.Net Behavior Driven Development Using NUnit—Next Steps

Oren Eini left a comment on a recent post I did on Behavior Driven Development.  At first the questions seemed very easy and I thought I would be able to answer it within 15 minutes but as pondered the different possibilities of answering the question, I wanted to make sure that I gave an answer that was true to BDD as it relates to C#.  A day later, I finally came up with one but in the process I learned a great deal about the value of “context” and “behavior”, so I wanted to take this time to share what I have learned.


The questions Oren asked:


How would you handle a case such as:
The entity is valid IFF:
- The name is not empty
- The Date is greater than last year
- At least one of the following contact methods must be filled (phone, mobile, email)


Seems pretty easy right?  Well let’s take from a TDD perspective first.


Test Driven Development


This is a pretty basic test but let’s examine its structure more than what it is asserting.

    [TestFixture]    public class PersonValidatorTest    {        [Test]        public void ValidateThePersonWhenEmpty()        {            Person person = new Person();             person.Name = null;            person.WhatEverDate = DateTime.Today.Subtract(new TimeSpan(362));            person.Phone = null;            person.Mobile = null;            person.Email = null;             Assert.IsFalse(PersonValidator.IsValid(person));        }

What can we gather from this test?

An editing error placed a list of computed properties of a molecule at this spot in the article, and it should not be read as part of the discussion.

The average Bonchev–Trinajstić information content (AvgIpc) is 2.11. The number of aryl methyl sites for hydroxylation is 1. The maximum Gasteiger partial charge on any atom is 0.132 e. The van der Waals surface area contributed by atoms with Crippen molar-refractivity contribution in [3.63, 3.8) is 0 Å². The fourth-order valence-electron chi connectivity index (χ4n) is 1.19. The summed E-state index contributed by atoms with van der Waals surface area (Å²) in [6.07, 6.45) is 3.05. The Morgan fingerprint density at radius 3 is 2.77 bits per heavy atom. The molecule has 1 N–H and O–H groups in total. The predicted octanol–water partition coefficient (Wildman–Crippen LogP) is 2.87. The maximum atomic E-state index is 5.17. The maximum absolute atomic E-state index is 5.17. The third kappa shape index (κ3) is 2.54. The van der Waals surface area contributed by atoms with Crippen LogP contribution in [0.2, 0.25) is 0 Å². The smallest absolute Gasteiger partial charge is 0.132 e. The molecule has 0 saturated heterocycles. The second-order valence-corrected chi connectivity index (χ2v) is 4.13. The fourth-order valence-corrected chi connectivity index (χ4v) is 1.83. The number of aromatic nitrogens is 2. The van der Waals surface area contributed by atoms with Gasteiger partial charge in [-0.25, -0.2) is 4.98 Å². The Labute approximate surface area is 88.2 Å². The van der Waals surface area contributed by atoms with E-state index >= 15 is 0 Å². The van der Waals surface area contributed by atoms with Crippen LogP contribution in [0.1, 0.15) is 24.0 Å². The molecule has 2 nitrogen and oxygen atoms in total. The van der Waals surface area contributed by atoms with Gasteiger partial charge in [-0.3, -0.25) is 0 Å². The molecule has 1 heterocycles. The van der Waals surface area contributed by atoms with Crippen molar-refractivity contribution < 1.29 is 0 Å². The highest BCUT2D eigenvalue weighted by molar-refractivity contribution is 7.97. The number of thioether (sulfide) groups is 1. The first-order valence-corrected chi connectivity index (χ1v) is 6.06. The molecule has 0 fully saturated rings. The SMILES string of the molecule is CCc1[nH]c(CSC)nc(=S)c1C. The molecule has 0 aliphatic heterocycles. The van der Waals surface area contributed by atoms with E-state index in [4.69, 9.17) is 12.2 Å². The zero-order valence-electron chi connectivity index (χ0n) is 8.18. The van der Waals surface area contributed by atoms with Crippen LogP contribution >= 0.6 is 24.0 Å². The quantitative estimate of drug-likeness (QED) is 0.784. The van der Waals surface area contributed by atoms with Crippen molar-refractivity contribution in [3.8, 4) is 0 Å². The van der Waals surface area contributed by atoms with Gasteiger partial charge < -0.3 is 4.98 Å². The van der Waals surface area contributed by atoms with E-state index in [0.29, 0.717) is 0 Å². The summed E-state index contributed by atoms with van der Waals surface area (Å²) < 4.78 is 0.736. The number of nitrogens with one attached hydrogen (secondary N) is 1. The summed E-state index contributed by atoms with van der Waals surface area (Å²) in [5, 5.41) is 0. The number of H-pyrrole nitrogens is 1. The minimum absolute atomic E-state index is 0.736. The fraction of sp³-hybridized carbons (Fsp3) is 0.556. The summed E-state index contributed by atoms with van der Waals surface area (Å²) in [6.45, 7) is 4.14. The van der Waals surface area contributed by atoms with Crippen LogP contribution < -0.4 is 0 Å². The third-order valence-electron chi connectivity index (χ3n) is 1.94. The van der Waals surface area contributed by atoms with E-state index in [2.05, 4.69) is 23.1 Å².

·         We know from the test fixture name that this class contains test about the PersonValidator class


·         We know that the test has to do with validating the person object when it is empty


·         We know that the test sets up a person object and sets all the accessors to null and sets the date property to 1 year from today


·         We know that the test call the IsValid static method on the PersonValidator objects and asserts that the result is false


Hmm… There is a lot going on here in this simple test.  But can anyone tell me “Why?” you are doing this test?  Why are you asserting that the PersonValidator specification validates the Person object?  You may know implicitly why you are creating this test but a year later would you know why?  Ok maybe I am getting a little too deep here but the premise is we have lost something during TDD.


So how do we clarify the test to know the “Why”


I am going to have to expand on Oren’s question a little to gain greater incite.


Taking a cue from Dan North again, we use the following template:

 Scenario 1: Person information is filled in